It's (kind of) warm today! Hopefully this temperature increase will put a spring in your step and a smile on your face as you order your sixth cup of coffee from Blue Java. This is only the second full week of school of the semester, and Spectrum knows that you can rock it. Here's some news you can enjoying while tanning on the snow-covered lawns today:
On campusFemSex, a club on campus that provides space to openly discuss issues of sexuality, has been changed to AllSex . Club leaders have stated that the name change took place in order to welcome all genders and sexual identities. Yesterday PrezBo announced that Peter Pilling will be the new athletic director. Pilling has a large amount of experience with successful college sports programs. In a recent interview, Pilling said that his top priority is the Columbia football program.
Outside the bubbleSixth grade English teachers around the globe are rejoicing: Harper Lee is planning on publishing a “sequel” to “To Kill a Mockingbird” this summer. The new book will include Scout Finch as an adult, “forced to grapple with issues both personal and political as she tries to understand her father's attitude toward society, and her own feelings about the place where she was born and spent her childhood.” In his State of the City address, Mayor Bill de Blasio tackled New Yorkers ’ concerns regarding gentrification. The mayor focused on both the pros and cons regarding gentrification and spoke about his plan to allocate “$36 million to help represent tenants in rezoned neighborhoods” who are currently being mistreated by their landlords. Inspired by the events that occurred in Ferguson last year, veteran of Missouri police work Al Eickhoff invented a device called the Alternative which will make guns “less lethal.” The attachment piece is currently being tested by Ferguson police.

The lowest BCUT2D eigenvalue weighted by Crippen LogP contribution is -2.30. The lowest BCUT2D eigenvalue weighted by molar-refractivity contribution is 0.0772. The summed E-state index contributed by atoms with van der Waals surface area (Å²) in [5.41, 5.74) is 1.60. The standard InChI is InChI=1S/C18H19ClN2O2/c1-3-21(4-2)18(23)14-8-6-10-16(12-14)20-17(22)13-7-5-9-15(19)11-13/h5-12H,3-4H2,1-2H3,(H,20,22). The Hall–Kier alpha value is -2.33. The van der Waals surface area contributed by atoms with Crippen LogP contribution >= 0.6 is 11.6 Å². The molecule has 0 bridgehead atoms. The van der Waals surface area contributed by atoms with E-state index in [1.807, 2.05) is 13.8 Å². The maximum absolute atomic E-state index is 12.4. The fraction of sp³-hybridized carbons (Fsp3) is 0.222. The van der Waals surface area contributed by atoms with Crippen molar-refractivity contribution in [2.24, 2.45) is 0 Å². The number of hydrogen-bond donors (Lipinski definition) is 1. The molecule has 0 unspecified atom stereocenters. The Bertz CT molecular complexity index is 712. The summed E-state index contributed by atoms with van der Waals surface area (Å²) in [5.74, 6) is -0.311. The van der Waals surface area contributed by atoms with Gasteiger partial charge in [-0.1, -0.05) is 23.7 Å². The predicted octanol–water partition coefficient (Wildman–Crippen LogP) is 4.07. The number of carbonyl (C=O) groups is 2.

Tweet of the day
Mike, an adjunct professor at the Journalism School, shares our excitement.
Is Harper Lee really writing a book or am having a fever dream?— Michael P. Ventura (@mpventura) Feb. 3, 2015
Around the IviesThe University of Pennsylvania’s undergraduate admissions office is determined to interview 100 percent of its applicants. The interview doesn’t weigh heavily on the decision process, but the office feels that it’s important to get a better glimpse of all of the candidates. While some agree with the new plan, others believe that the office will begin scrambling for interviewers and each interview won’t be valuable. Back in May 2014, the Ad Hoc Committee on Faculty Standards of Conduct was formed at Yale to create an ethics code for all faculty members. Now, the entire faculty is being given the opportunity to voice their opinions regarding the new code. The draft includes the following sections: Teaching and Training Standards, Scholarship and Professional Standards, and Standards in Respect to Colleagues and the University. In light of the event that occurred last year the geography department and the African-American studies program at Dartmouth have designed a new course called 10 Weeks, 10 Professors: #BlackLivesMatter. The course aims to discuss “race, structural inequality and violence in both a historical and modern context.”
What's happening today?There will be a Fashion Industry Showcase today from 7 p.m. to 8:30 p.m. in 555 Lerner. The event will have a panel with representatives from Dior, Bloomingdale’s, and DKNY and will give students a chance to network with various participating organizations. Everyone attending must RSVP. The French film “La vie domestique” will be shown today in the East Gallery of Buell Hall at 7:30 p.m. The movie is about the societal expectations placed on women, and the screening will be followed by a discussion in French.